'Pull up the floorboards and you will find what you set out to find all those years ago.'  
The old man spoke in muted tones for he was not unaffected by the moment.

‘Sir, I have found such a great treasure  in your company already,’ sobbed our hero,
‘that my gratitude makes my heart burst and I know not whether I am laughing or
crying. Pray sir, please indulge me by answering one question.' ‘You want to know
why I did not tell you this long ago’, interjected the old man in sonorous tones – ‘I will
tell you. If I had told you when you had first came you would have said you believed
me, but you would not have really believed me and you would have gone off
continuing your search fruitlessly. If I had told you later on
you would have only partly believed me and been in danger of going home by a
circuitous route or being delayed by so many distractions. In the latter years you had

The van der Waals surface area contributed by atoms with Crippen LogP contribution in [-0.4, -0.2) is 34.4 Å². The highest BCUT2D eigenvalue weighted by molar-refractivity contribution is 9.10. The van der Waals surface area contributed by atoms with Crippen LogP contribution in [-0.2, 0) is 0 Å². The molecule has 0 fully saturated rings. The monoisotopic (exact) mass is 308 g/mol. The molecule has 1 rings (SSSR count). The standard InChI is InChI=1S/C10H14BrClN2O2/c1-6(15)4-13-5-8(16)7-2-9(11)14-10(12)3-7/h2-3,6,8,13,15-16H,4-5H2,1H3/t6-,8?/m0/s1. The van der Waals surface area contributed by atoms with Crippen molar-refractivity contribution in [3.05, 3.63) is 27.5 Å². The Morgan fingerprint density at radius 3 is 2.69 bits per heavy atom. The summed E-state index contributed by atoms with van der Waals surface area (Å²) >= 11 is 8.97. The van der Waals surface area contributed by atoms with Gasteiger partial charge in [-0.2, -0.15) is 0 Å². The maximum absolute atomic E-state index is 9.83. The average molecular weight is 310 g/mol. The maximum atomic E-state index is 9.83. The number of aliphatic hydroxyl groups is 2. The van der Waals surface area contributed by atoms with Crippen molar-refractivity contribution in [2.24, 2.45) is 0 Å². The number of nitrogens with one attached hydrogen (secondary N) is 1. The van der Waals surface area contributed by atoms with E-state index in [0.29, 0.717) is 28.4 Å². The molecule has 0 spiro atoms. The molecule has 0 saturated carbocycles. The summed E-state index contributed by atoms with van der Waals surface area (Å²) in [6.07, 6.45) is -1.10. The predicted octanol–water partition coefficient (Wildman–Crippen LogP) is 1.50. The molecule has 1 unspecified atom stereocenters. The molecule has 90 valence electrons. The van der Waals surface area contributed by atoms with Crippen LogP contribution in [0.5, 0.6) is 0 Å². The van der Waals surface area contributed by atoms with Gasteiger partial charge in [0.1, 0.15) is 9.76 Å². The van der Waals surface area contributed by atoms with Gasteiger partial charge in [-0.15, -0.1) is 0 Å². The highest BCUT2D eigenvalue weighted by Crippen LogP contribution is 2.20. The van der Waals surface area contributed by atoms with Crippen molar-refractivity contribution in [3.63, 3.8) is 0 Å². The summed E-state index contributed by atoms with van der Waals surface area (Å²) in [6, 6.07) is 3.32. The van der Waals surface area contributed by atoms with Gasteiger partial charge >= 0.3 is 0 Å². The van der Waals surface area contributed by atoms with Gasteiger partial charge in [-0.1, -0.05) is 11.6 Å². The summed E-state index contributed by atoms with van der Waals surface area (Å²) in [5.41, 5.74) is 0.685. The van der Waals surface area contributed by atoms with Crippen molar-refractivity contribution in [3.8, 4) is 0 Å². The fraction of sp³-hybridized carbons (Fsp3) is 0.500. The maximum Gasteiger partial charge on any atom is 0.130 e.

become such a part of me here that it would have been hard for you to have departed.
Now not only have you seen my treasure and me departing but you have committed
yourself so whole-heartedly that you will not hesitate to go directly home and find the
treasure buried beneath your own house. Now I am going to another country where my
treasure will used to build a great palace. One day I expect to see you there, with your
own cartloads of treasure I will reserve a plot for you near me.'

He took out a manuscript from one of his deep pockets. 'Here is how you will find me

For a moment, through his tears, the scroll appeared to our hero as a great marble
slab engraved with burning gold. He blinked and it appeared again as a piece of paper.